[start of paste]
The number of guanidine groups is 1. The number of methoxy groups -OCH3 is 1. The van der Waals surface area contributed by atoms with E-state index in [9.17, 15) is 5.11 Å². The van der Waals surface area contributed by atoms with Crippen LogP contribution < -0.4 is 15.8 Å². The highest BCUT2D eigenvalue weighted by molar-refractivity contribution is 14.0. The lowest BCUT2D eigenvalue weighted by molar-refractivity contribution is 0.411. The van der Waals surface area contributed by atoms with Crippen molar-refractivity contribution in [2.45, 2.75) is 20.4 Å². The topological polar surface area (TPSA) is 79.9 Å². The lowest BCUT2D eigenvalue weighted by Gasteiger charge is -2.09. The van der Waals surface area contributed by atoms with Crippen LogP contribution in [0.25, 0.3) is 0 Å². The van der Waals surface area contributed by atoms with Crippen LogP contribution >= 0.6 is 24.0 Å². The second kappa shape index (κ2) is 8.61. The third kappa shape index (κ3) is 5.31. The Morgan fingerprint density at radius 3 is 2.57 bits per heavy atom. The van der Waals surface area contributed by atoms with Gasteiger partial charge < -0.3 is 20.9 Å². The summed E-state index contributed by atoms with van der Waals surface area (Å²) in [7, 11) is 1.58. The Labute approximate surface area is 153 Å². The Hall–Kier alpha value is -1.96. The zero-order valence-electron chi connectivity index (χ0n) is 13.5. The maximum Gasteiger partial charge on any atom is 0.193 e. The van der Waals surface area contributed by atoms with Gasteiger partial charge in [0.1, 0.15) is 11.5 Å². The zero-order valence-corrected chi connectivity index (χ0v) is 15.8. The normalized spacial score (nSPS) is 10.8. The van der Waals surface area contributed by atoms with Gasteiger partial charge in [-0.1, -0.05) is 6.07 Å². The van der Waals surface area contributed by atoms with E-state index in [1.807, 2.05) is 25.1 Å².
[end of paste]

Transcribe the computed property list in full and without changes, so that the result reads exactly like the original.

The number of guanidine groups is 1. The number of methoxy groups -OCH3 is 1. The van der Waals surface area contributed by atoms with E-state index in [9.17, 15) is 5.11 Å². The van der Waals surface area contributed by atoms with Crippen LogP contribution < -0.4 is 15.8 Å². The highest BCUT2D eigenvalue weighted by molar-refractivity contribution is 14.0. The lowest BCUT2D eigenvalue weighted by molar-refractivity contribution is 0.411. The van der Waals surface area contributed by atoms with Crippen molar-refractivity contribution in [2.45, 2.75) is 20.4 Å². The topological polar surface area (TPSA) is 79.9 Å². The lowest BCUT2D eigenvalue weighted by Gasteiger charge is -2.09. The van der Waals surface area contributed by atoms with Crippen LogP contribution in [0.25, 0.3) is 0 Å². The van der Waals surface area contributed by atoms with Crippen LogP contribution >= 0.6 is 24.0 Å². The second kappa shape index (κ2) is 8.61. The third kappa shape index (κ3) is 5.31. The Morgan fingerprint density at radius 3 is 2.57 bits per heavy atom. The van der Waals surface area contributed by atoms with Gasteiger partial charge < -0.3 is 20.9 Å². The summed E-state index contributed by atoms with van der Waals surface area (Å²) in [7, 11) is 1.58. The Labute approximate surface area is 153 Å². The Hall–Kier alpha value is -1.96. The zero-order valence-electron chi connectivity index (χ0n) is 13.5. The maximum Gasteiger partial charge on any atom is 0.193 e. The van der Waals surface area contributed by atoms with Gasteiger partial charge in [0.1, 0.15) is 11.5 Å². The zero-order valence-corrected chi connectivity index (χ0v) is 15.8. The normalized spacial score (nSPS) is 10.8. The van der Waals surface area contributed by atoms with Gasteiger partial charge in [-0.1, -0.05) is 6.07 Å². The van der Waals surface area contributed by atoms with E-state index in [1.807, 2.05) is 25.1 Å².